PX91: How To Go To Hell

How To Go To Hell by Matt Groening (226x229mm)

Big changes afoot — Groening has taken the book from Pantheon to HarperPerennial, and this is the first collection without staples. This is also the first collection that doesn’t dip back into deep Life In Hell history — all the strips are from recent years. And finally, there’s no theme at all, so this is more of a straight-up collection of recent strips.

And it’s also the first collection I didn’t buy myself at the time, so I’ve never read this myself before now. I don’t remember why I fell out of the habit of buying these? I mean, the previous collection (Akbar & Jeff’s Guide To Life) was totally spiffy? But I did. Was there a connection to the ubiquitousness of The Simpsons that turned me off? Sounds pretty odd to me, because I really liked The Simpsons (like everybody else).

Was it the lack of staples? Let’s go with that one.

I should vacuum the floors. That’s hairy, dude.

Anyway, this is a lot less dense than previous collections — many of the strips are simple variations on a theme like this one.

It’s still amusing, though.

Groening does put in a lot of work on a fair number of strips, but it’s a less intense reading experience than back in the early 80s.


Another new development is that Groening is dropping in a whole bunch of straight-up autobiography (where Binky plays Groening). They’re all … well, anecdotes, but they’re good anecdotes.

Oh yeah… wasn’t there a big kerfuffle about Fox going after bootleg Simpsons t-shirts in a big way at the time?

That’s a great anecdote. Now I’m really curious to see whether Groening kept developing the strip in this direction in the following years…

The book ends with a bunch of Akbar & Jeff strips like this, about the first Iraq war.

Groening was too optimistic, unfortunately.


The Comics Journal #141, page 15:

Cartoonists Respond to the Gulf War
As the last issue of the Journal was being com-
pleted, the United States went to war against
Iraq. In the six weeks since then, the war came
to affect nearly every aspect of American life,
including comics.


Matt Groening’s Iåfe in Hell depicted Akbar
and Jeff staring at one another through gas
masks, finally sharing a single flower in the last
panel. “The gas masks seemed like the first
reminder that there are apsects of this war which
can get incredibly ugly and don’t seem to have
been taken into account,” Groening told the Ex-
aminer. A doll of Groening’s most famous crea-
tion, Bart Simpson, was dressed in camouflage
by troops at the Saudi front and presented to
Defense Secretary Dick Cheney. Groening’s
response: “It’s always sad when a 10-year-old
gets drawn into a war.” Groening told the
Associated Press that he was “very opposed to
the war,” but that the Simpsons probably sup-
ported it: “I’m not the Simpsons. I’m smarter
than they are.”

Gary Groth interviews Groening in The Comics Journal #141, page 89:

GROTH: One of the things that occurred to me about Life
in Hell is that the politics of the strip usually center on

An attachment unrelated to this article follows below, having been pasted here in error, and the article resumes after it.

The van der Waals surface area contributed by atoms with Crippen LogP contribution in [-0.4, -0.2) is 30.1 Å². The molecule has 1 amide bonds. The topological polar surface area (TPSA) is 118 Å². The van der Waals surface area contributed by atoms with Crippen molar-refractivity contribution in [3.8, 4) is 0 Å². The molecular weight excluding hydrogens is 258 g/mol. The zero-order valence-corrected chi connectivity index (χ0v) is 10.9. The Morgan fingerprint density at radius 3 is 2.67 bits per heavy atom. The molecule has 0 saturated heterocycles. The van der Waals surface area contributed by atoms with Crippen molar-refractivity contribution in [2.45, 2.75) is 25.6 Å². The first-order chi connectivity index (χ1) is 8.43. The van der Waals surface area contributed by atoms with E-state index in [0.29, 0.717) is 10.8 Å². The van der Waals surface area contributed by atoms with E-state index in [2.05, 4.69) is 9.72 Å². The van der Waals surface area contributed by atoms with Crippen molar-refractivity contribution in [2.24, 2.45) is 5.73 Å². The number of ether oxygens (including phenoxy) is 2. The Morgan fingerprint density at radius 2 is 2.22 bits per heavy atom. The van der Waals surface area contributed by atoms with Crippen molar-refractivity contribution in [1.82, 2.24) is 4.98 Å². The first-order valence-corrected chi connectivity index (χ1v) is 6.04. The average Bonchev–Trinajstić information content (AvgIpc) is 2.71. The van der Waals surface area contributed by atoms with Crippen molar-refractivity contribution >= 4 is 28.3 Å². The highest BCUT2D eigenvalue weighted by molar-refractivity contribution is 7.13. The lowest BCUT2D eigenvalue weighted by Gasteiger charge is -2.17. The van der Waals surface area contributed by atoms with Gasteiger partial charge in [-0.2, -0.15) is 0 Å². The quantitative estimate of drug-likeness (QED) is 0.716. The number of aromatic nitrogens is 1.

what I call the private realm, that is, personal relation-
ships, the work place, schools. Unlike something like
Doonesbury, you don’t address national politics.
GROENING: The last few weeks of Life in Hell have been
devoted to the Gulf War, but you’re right. When I got the
opportunity to draw my comic, I wanted to do what was
on my mind, the stuff that keeps me worried: love, work,
sex, death — the basics. I was always amazed that so many
cartoons either dealt with political ideas in a very heavy-
handed way, or concentrated on the trivial inconsequen-
tialities of life, while the hellishness of most people’s jobs
and love lives and fear of death remain unexplored.
GROTH: Would That suggest that you ‘re not a highly poli-
ticized or ideological person ?
GROENING: If I could get my political point of view
across and be funny, I’d do it. But when I’ve tried to do
political humor, it’s just not very funny. I’ve done political
strips from time to time — and there are politics implied
in all of my stuff — but part of my stance is to let people
find the message and decide about it themselves rather
then me declare it. In fact, that’s about as far as I’ll go
in talking about my stuff. It’s not for me to say, but if other
people find it there, I’m glad.
GROTH: So you ‘ve fell compelled to address the Gulf war
in your strip.
GROENING: I was just about to begin a long series of car-
toons called “Binky’s Guide to Love,” a sort of rvised
and expanded look at Is Hell. Then the war started,
and I’ve been doing strips with Akbar and Jeff in gas
masks, talking about the war.
GROTH: This may become evident once I dig Out those
strips, but what’s your take on The war?
GROENING: I think it’s a disaster. I think it’s bad for the
world, it’s bad for the United States, and will not achieve
the stated goals used to justify the war. The comic strip
I just finished begins with the question: “l don’t mean
to be impertinent, but how do we know when we’ve won?”
I’m certainly glad the war seems to be as successful as
it is, but we don’t really know what’s happening because
everything’s censored.
GROTH: Is this the first time you ‘ve actually tackled a ma-
jor Current event in a series of strips?
GROENING: I did some stuff knocking Reagan. In fact,
Efe in Hell started in 1980, the time of Reagan, and I swore
that if Bush hadn’t been elected president that I would have
changed the name of the strip to Life Is Swell. It didn’t
happen that way.

This blog post is part of the Punk Comix series.

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